Highlights from the 2016 National Institute of Public Administration of Canada (IPAC) Conference
As President of the Victoria, BC Chapter of IPAC, I had the opportunity to attend the 2016 IPAC Conference in Toronto. The theme of this year’s conference was “to explore the critical relationship between 'principles' and 'practices' and how, together, they contribute to 'possibilities' that will build a responsive, future public service.” This year’s conference attracted 800 delegates from across Canada to hear and discuss information, advice, and predictions around this theme and beyond from a variety of thought leaders.
The ambitious conference program included nine plenary sessions, 42 concurrent sessions, 10 field trip options, as well as some fabulous social events including my favourite – a reception at Ripley’s Aquarium. I’ve never experienced anything quite like enjoying great conversations, excellent food and wine all while keeping an eye on the (real) shark swimming over my head!
Over the coming weeks, I will share some of the conference highlights from my perspective starting with the fascinating opening keynote presentation by Alex Tapscott, co-author of Blockchain Revolution: How the Technology Behind Bitcoin is Changing Money, Business and the World.
If Alex’s last name seems familiar, his co-author and father is Don Tapscott, digital innovator and author of several books including the 2006 bestseller Wikinomics: How Mass Collaboration Changes Everything.
Alex describes Blockchain as "the second era of the Internet.” Blockchain removes the middleman in financial exchanges; this allows the consumer to pay less and the seller to capture more of the total transaction value. Rather than relying on a trusted intermediary (like Paypal) to protect your interests, blockchains rely on mass collaboration and clever code.
The first and best-known use of Blockchain so far is Bitcoin. According to Alex, the peer-to-peer exchange technology behind Bitcoin will shape the next era of prosperity. But before you start running staff seminars to prepare for the Blockchain revolution, Alex closed his presentation with the 10 reasons why Blockchain could fail to live up to its potential:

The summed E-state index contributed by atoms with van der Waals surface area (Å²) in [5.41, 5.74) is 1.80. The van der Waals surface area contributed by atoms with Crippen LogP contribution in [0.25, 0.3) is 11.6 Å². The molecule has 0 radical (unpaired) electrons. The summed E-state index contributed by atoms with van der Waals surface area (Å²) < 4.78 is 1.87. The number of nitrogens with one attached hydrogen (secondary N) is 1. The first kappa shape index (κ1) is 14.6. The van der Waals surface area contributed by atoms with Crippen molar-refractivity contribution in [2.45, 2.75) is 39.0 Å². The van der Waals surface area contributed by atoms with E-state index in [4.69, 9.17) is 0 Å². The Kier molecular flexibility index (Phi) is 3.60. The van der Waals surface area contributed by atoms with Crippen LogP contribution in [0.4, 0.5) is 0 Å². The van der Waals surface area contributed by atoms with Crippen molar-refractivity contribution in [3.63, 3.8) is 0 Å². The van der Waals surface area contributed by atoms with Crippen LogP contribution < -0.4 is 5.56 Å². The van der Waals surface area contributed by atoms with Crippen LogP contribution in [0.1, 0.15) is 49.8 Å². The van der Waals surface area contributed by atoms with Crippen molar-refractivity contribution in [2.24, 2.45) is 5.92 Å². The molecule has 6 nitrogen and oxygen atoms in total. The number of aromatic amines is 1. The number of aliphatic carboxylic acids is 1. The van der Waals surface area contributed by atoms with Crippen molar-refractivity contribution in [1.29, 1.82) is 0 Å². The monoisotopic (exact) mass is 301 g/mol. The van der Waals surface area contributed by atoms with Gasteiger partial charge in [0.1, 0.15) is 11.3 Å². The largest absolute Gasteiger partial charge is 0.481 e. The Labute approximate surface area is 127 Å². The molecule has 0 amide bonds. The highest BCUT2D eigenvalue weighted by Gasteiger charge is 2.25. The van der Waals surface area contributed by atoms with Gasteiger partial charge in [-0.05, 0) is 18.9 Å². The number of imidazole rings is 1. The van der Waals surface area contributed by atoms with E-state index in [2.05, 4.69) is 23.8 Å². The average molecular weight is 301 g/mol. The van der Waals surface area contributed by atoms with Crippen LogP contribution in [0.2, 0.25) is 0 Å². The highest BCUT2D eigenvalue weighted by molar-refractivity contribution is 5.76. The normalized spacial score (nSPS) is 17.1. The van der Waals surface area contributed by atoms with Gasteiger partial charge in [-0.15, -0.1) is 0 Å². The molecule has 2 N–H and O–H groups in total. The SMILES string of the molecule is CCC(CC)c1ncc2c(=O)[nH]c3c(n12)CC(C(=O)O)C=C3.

The technology is not ready for prime time
The energy consumed is unsustainable – the currency uses too much electricity right now – a single Bitcoin transaction uses roughly enough electricity to power 1.57 American households for a day
Government will stifle or twist it
Powerful incumbents of the old paradigm (e.g., huge multi-national corporations) will usurp it
The incentives are inadequate for distributed mass collaboration
Blockchain is a job killer
Governing the protocols is like herding cats
Distributed autonomous agents will form "Skynet" (Terminator reference)
Big brother is (still) watching you.
Criminals will use it.
If you’re like me, you haven’t really given Bitcoin much thought but we should. Anyone that thinks that Bitcoin isn’t relevant to the Canadian government should know that Bitcoin is gaining in popularity. The British Government is even thinking of using Bitcoin for paying out research grants: Bitcoin’s Blockchain Uses Could 'Transform Government'
While it may be a while before Bitcoin is truly mainstream, innovative public servants are encouraged to look ahead and be prepared for the inevitable questions from both the public and politicians about the benefits and risks of Bitcoins and the broader blockchain concept.
Next up is a blog posting about Viveka Kundra’s 2016 IPAC Conference keynote presentation. Viveka, now Executive Vice President of Salesforce, shared fascinating lessons learned from his time as the Chief Information Officer for President Barack Obama.
If you’d like to discuss any of these thoughts further or how Berlineaton can help your organization prepare for the future, please contact me at email@example.com
or call 250.472.3767.